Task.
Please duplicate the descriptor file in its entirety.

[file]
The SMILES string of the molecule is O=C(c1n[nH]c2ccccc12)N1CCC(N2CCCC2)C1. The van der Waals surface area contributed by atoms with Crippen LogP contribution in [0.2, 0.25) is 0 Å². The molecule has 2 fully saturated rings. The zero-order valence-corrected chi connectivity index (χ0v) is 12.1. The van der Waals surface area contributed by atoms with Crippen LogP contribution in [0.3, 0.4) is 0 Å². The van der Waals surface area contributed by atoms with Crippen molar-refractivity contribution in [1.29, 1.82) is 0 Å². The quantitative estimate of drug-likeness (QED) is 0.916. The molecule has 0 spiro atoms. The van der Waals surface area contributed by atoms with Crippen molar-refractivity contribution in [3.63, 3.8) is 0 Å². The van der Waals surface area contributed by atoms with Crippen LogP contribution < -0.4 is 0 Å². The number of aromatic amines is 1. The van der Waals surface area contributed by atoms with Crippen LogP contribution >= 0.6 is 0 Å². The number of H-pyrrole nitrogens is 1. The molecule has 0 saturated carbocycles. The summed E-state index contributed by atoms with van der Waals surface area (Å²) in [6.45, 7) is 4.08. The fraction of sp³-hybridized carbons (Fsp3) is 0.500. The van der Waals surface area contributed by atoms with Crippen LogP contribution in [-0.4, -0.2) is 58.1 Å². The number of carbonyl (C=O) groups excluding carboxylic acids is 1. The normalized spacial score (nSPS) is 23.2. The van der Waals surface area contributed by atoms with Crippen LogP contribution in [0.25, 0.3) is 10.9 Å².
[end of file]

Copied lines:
The SMILES string of the molecule is O=C(c1n[nH]c2ccccc12)N1CCC(N2CCCC2)C1. The van der Waals surface area contributed by atoms with Crippen LogP contribution in [0.2, 0.25) is 0 Å². The molecule has 2 fully saturated rings. The zero-order valence-corrected chi connectivity index (χ0v) is 12.1. The van der Waals surface area contributed by atoms with Crippen LogP contribution in [0.3, 0.4) is 0 Å². The van der Waals surface area contributed by atoms with Crippen molar-refractivity contribution in [1.29, 1.82) is 0 Å². The quantitative estimate of drug-likeness (QED) is 0.916. The molecule has 0 spiro atoms. The van der Waals surface area contributed by atoms with Crippen molar-refractivity contribution in [3.63, 3.8) is 0 Å². The van der Waals surface area contributed by atoms with Crippen LogP contribution < -0.4 is 0 Å². The number of aromatic amines is 1. The van der Waals surface area contributed by atoms with Crippen LogP contribution >= 0.6 is 0 Å². The number of H-pyrrole nitrogens is 1. The molecule has 0 saturated carbocycles. The summed E-state index contributed by atoms with van der Waals surface area (Å²) in [6.45, 7) is 4.08. The fraction of sp³-hybridized carbons (Fsp3) is 0.500. The van der Waals surface area contributed by atoms with Crippen LogP contribution in [-0.4, -0.2) is 58.1 Å². The number of carbonyl (C=O) groups excluding carboxylic acids is 1. The normalized spacial score (nSPS) is 23.2. The van der Waals surface area contributed by atoms with Crippen LogP contribution in [0.25, 0.3) is 10.9 Å².